White guy, mid-thirties to forties somewhere. At least ten centimeters taller than her. Brown hair, dark eyes, scar splitting an eyebrow; expression twisted up into an intimidating sneer, or what he thought was one. Gangster? Statistically likely. Weapons: Pistol, with somewhere between six and twelve rounds available. Only one holster. No visible blades or blunt instruments. No badge.

The (lack of) ambient light and her positioning had kept him from clearly seeing her katana or kunai holster. Kei didn't tend to carry a lot at her belt aside from the scroll holsters, but those were tucked up against her back and harder to notice past the bulk of her hoodie, which fudged her outline somewhat. She probably looked like a convention escapee.

The man raised his gun one-handed. No trigger discipline in evidence. "What, you deaf or something? If you're working for that cape, you'll be dead before—"

Kei broke his arm.

It was easy. Grab the gun arm, pull, and then swing with her empty hand. Feel the impact rock the entire limb. Remove the gun, finger off the trigger, pointed at the roof and not a person.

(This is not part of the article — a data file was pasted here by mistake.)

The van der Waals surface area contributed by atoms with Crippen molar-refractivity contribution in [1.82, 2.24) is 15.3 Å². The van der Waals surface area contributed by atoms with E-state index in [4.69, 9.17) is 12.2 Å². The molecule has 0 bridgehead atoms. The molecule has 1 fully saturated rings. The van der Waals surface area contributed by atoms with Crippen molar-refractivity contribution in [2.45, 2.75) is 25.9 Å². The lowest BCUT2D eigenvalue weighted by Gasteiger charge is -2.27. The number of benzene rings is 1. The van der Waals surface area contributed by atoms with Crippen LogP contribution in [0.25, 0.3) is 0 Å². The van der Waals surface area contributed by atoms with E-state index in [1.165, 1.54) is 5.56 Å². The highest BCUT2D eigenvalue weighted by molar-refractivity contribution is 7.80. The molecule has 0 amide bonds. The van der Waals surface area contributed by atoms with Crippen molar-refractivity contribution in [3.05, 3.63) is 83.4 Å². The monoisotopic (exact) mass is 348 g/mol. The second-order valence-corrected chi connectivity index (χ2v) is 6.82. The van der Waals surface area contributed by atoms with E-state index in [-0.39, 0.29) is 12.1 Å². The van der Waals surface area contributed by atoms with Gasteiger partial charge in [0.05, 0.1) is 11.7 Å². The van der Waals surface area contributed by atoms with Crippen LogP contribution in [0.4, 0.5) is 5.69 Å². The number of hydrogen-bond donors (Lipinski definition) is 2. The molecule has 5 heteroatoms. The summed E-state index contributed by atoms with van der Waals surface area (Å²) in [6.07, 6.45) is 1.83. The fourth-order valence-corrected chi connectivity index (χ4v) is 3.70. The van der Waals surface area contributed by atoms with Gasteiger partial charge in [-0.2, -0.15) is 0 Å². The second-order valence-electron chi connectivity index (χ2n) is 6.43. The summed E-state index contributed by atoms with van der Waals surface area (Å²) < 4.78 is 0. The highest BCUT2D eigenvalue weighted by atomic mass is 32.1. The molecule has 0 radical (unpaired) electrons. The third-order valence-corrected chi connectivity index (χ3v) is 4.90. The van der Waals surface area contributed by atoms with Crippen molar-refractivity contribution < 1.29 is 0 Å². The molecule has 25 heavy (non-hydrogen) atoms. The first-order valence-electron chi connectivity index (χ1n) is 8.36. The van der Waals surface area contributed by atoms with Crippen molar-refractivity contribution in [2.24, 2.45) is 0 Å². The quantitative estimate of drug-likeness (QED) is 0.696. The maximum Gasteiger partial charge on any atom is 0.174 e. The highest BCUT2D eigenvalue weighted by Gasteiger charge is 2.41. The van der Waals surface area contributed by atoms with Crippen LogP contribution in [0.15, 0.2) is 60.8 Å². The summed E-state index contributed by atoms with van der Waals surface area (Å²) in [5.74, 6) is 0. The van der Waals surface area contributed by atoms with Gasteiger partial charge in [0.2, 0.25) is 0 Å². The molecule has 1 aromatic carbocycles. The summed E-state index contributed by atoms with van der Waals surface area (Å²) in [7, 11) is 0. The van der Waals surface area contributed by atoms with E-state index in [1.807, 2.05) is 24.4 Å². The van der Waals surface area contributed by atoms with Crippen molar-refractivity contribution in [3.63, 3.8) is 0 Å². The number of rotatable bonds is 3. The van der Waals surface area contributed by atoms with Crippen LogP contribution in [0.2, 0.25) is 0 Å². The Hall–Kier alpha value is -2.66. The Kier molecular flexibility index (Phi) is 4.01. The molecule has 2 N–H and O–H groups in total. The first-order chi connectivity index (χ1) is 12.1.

Her opponent was disarmed and mauled before he had time to scream. And he did scream.

A gleam of light—

Kei ducked and the man's forehead exploded like a struck watermelon. Back-to-front shot. No mercy.

—And now we have our next contestant?

The spray of blood and bone and brain mostly missed her, even at such close range. Her would-be attacker was too tall and Kei hadn't been fully upright.

If it's at range, I doubt it. Snipers relocated. If they didn't, people tended to figure out the trick sooner or later and blanket the area with artillery. Or just a ton more goons.

She wasn't sure there were that many more goons, honestly. The gunshots had mostly died off.

In that initial snapshot moment, Kei was almost certain the shot's trajectory was at a slight upward angle. Otherwise, the gore wouldn't have just grazed the top of her mask and her exposed hair. It stuck to her gloves when she checked. Whoever had shot her opponent was probably—

Street level. There was so much going on down there that Kei didn't care to search.

What a disappointment. And yet, not entirely unexpected. Sounded like someone had been poking through the war movie section of Kei's mind. The rules of sensible combat were entirely different in a world where guns existed.


She wasn't going to chase a sniper right now.